Half of unfair trading practices detected in the EU food supply chain in 2023 related to the late payment for perishable agri-food products, a new report has found.

The report on the implementation of EU rules against unfair trading practices found late payment of non-perishable agri-food products accounted for 13% of unfair trading practices in the EU last year.

Approximately 41% of the unfair practices detected last year were identified at retail level, down from 47% in 2022.

Some 36% of unfair practices were detected in the food industry, compared with 27% in 2022.

Wholesale trade accounted for 22% of unfair practices in 2023, up from 25% in 2022.

Some 17% of food supply chain investigations across the EU resulted in a fine in 2023.

Last year, around 1,500 investigations were opened across the bloc relating to unfair trading practices in the food supply chain.


As part of the report, a survey on unfair trading practices was conducted.

Over half of respondents (58%) did not know about national enforcement authorities.

On why they did not report an unfair trading practice they experienced, 30% said they feared retaliation from the buyer, while 23% said it is a common practice in the sector and 17% said the public enforcement authority would not be able to handle it.

Adopted in 2019, the so-called unfair trading directive bans 16 practices that can have harmful effects on the most exposed links in the food chain, notably farmers and smaller suppliers.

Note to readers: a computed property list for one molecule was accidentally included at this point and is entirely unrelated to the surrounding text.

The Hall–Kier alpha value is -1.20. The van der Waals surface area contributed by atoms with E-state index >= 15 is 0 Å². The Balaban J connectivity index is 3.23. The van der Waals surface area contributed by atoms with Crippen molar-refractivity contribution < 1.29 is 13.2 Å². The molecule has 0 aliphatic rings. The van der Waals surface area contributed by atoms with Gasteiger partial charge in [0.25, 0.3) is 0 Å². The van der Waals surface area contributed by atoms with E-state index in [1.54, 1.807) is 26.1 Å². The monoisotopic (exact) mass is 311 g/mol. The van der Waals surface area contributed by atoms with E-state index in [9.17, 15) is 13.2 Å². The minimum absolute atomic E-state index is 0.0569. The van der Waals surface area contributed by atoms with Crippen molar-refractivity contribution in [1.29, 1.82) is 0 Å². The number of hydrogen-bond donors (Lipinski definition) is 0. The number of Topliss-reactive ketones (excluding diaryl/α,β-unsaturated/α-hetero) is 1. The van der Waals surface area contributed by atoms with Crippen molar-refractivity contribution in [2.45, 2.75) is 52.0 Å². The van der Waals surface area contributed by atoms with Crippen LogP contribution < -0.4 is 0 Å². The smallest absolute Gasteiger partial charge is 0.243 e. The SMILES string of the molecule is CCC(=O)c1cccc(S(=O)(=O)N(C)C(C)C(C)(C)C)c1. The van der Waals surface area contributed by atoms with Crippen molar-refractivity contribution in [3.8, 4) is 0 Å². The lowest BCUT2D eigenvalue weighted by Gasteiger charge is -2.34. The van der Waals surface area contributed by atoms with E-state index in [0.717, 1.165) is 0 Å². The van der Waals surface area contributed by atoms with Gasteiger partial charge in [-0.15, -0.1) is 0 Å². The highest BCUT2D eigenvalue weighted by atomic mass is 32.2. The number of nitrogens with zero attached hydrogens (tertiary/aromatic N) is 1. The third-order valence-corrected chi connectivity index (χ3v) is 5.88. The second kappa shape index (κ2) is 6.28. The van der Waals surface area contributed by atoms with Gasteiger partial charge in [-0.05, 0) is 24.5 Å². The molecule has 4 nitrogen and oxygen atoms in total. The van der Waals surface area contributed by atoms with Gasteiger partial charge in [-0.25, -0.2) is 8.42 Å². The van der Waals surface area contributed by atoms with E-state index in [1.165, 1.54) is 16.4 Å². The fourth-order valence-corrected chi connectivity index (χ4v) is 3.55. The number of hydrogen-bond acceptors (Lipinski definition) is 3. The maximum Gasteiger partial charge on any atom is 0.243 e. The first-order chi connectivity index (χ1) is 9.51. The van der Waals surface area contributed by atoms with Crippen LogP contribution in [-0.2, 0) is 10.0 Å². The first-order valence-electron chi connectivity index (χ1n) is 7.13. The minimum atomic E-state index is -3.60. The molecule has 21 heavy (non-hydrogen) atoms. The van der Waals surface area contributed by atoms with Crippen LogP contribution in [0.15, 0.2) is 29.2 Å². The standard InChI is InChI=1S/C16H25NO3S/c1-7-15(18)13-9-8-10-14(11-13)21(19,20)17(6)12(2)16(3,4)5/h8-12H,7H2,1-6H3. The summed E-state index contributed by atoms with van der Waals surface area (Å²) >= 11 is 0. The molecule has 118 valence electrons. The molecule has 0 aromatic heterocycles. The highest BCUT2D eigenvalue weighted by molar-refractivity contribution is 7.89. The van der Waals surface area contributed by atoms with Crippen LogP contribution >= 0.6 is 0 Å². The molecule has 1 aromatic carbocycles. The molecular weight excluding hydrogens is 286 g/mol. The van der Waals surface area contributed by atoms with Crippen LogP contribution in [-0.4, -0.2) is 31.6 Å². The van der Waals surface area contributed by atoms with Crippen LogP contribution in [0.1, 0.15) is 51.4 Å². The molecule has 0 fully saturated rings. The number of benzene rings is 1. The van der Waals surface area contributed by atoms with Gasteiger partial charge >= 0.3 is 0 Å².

Black unfair trading practices

Prohibited whatever the circumstances:

  • Payments later than 30 days for perishable agri-food products.
  • Payments later than 60 days for non-perishable agri-food products.
  • Short-notice cancellations of perishable agri-food products.
  • Unilateral contract changes by the buyer.
  • Payment for unrelated services.
  • Risk of loss and deterioration transferred to the buyer.
  • Refusal of a written confirmation of supply agreements by the buyer, despite request of the supplier.
  • Misuse of trade secrets by the buyer.
  • Commercial retaliation by the buyer.
  • Transferring the costs of examining customer complaints to the supplier.
  • Grey unfair trading practices

    Prohibited only if not agreed beforehand in clear and unambiguous terms between the parties:

  • Buyer returns unsold products to the supplier.
  • Payment of the supplier for stocking, display and listing.
  • Payment of the supplier for promotion.
  • Payment of the supplier for advertising.
  • Payment of the supplier for marketing.
  • Payment of the supplier for staff of the buyer, fitting out premises.